– Animal and Dietary Factors Affecting Feed Intake During the Prefresh Transition Period in Holsteins A. Hayirli, R. R. Grummer, E. V. Nordheim, and P. M. Crump.
– Nutritional Management of Transition Dairy Cows: Strategies to Optimize Metabolic Health, T. R. Overton and M. R. Waldron.
– A herd health approach to dairy cow nutrition and production diseases of the transition cow F.J. Mulligan a, L. O’Grady a, D.A. Rice b, M.L. Doherty.
– A snapshot of management practices and nutritional recommendations used by feedlot nutritionists in Brazil D. D. Millen, R. D. L. Pacheco, M. D. B. Arrigoni, M. L. Galyean, and J. T. Vasconcelos.
– Nutritional recommendations of feedlot consulting nutritionists: The 2015 New Mexico State and Texas Tech University survey K. L. Samuelson, M. E. Hubbert, M. L. Galyean, and C. A. Löest.
– Nutritional recommendations of feedlot consulting nutritionists: The 2007 Texas Tech University survey J. T. Vasconcelos and M. L. Galyean.
– Review of Some Aspects of Growth and Development of Feedlot Cattle. Fredric N. Owens, Donald R. Gill, David S. Secrist and S. W. Coleman. – Effects of Rumen Acid Load from Feed and Forage Particle Size on Ruminal pH and Dry Matter Intake in the Lactating Dairy Cow. B. Rustomo, O. AlZahal, N. E. Odongo, T. F. Duffield and B. W. McBride.
Food energy formula:
All food energy calculations are resolved at X1 consumption and in mega calories of metabolic energy per kilogram of dry matter. The discount on X maintenance and net energy are calculated and applied in the formulation process of the final total ration.
Pastures and forages: in vitro digestibility of dry matter * 3.61. => Dig in vitro = ((88.9-((FDA100)0.779)))/100
Energy concentrates: University of Pennsylvania equation for energy concentrates.
Protein concentrates, pre mix and bulky feeds: Nutrient Requirements of Dairy Cattle: Seventh Revised Edition, 2001 and Nutrient Requirements of Beef Cattle: Seventh Revised Edition: Update 2000
Food database:
Tables of chemical composition of feeds for ruminants. INTA, Argentina.
Nutrient Requirements of Beef Cattle: Eighth Revised Edition 2016.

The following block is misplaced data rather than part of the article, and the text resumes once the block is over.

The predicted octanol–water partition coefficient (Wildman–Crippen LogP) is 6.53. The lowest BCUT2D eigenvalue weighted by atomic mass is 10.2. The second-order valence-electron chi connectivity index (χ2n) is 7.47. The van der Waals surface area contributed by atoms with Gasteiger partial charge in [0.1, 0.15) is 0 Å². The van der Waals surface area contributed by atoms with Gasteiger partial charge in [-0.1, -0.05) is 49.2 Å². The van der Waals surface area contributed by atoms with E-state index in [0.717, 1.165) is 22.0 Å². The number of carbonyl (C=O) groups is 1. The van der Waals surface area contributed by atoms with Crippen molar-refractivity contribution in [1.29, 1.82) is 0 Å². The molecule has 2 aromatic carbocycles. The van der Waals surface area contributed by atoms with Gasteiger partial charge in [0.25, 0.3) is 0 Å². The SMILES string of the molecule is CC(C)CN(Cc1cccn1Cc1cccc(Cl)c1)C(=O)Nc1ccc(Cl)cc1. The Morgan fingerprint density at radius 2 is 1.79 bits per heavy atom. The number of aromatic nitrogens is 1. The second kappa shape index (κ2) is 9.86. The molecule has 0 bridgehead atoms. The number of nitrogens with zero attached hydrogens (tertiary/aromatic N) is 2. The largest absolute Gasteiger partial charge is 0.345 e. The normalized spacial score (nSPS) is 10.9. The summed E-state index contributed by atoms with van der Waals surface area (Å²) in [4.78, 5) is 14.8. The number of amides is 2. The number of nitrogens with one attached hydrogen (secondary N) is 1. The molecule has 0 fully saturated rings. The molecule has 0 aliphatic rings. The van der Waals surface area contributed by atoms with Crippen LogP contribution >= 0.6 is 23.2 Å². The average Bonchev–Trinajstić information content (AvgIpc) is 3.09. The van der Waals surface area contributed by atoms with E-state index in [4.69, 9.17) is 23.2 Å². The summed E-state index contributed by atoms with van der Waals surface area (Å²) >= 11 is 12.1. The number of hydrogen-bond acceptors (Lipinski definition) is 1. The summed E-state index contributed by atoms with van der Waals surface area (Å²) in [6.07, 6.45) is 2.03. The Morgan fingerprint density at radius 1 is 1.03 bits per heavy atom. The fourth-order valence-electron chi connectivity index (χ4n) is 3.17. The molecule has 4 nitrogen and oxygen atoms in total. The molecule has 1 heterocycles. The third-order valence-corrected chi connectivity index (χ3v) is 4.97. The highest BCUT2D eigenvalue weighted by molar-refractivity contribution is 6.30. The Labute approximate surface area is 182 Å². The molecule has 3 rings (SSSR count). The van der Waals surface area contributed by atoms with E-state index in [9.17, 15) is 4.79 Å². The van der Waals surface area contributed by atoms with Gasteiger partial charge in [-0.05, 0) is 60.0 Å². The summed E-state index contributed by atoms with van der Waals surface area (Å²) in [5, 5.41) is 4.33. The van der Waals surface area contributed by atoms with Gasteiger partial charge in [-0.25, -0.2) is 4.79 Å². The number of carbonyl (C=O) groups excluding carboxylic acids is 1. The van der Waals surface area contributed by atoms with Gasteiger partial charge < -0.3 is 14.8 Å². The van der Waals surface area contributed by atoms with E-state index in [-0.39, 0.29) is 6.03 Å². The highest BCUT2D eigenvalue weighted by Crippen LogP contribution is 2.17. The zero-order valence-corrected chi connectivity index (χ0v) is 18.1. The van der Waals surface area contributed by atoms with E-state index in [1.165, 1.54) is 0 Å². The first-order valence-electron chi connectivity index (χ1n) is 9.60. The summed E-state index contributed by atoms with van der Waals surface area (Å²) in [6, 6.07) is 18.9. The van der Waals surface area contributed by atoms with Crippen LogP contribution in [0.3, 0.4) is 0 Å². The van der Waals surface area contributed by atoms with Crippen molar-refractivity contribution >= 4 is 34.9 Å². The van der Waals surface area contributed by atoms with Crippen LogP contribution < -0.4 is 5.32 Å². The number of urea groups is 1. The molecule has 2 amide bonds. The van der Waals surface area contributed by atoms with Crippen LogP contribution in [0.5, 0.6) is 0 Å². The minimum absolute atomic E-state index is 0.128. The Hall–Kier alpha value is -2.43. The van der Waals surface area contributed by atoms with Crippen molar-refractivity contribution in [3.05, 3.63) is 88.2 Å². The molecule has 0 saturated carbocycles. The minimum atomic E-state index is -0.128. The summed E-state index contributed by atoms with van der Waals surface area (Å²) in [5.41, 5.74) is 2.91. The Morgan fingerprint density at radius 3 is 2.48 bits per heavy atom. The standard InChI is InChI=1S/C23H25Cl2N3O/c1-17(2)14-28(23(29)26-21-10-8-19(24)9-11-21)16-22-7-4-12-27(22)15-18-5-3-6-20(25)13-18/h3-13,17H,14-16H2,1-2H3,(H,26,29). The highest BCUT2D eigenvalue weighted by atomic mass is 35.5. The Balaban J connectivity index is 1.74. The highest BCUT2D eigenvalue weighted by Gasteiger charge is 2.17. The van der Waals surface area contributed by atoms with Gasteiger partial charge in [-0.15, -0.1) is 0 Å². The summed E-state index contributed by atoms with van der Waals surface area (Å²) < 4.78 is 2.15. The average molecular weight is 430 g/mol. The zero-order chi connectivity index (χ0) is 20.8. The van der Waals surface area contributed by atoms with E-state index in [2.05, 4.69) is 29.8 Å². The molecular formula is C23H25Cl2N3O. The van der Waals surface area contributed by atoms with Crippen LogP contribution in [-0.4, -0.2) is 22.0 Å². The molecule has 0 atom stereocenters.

Basic bibliography Muu App Nutrition Pets

– Nutrient Requirements of Dogs and Cats, National Research Council 2006

-Nutrient Requirements of Dogs, National Research Council 1974. 

-Nutrient Requirements of Dogs, National Research Council 1985. 

-Nutrient Requirements of Cats, National Research Council 1986.

-Adaptation to different calcium intakes in dogs: Stanley N. Gershoff, M. A. Legg and D. M. Hegsted.

-Calcium Intake and Health Gabriela Cormick  and Jose M Belizán

Food database:



Basic bibliography Muu App Nutrition Livestock (swine and poultry)

-Nutrient Requirements of Swine: Eleventh Revised Edition. 
-Meta-Analysis of the Ractopamine Response in Finishing Swine. J. K. Apple, P. J. Rincker, F. K. McKeith, S. N. Carr, T. A. Armstrong, PAS,
and P. D. Matzat.
-Ractopamine as a Metabolic Modifier Feed Additive for Finishing Pigs: A Review. Vivian Vezzoni de Almeida, Amoracyr José Costa Nuñez, Valdomiro Shigueru Miyada.
-Nutrient Requirements of Poultry Ninth Revised Edition.
-Defining and predicting changes in nutrient requirements of poultry. S. LEESON.
-Modeling amino acid requirements of poultry. Nilva K. Sakomura, Edney P. Silva, Juliano C. P. Dorigam, Robert M. Gous and Normand St-Pierre.
-High and low dietary energy and protein levels for
broiler chickens. F. A. S. Dairo, A. O. K. Adesehinwa, T. A. Oluwasola and J. A. Oluyemi.
-Factors That Affect Feed Intake of Meat Birds: A Review Peter R. Ferket and Abel G. Gernat.
-Daily Energy Intake of Broiler Chickens is Altered by Proximate Nutrient Content and Form of the Diet. J. D. Latshaw.
– Diet energy and feed intake in chickens. Animal Feed Science and Technology. Classen, Henry L.
-Effects of Dietary Energy Content on the Performance of Laying Hens in Furnished and Conventional Cages. E. Valkonen, E. Vena¨la¨inen, L. Rossow, and J. Valaja.
-Effects of feed form on growth performance
and processing yields of broiler chickens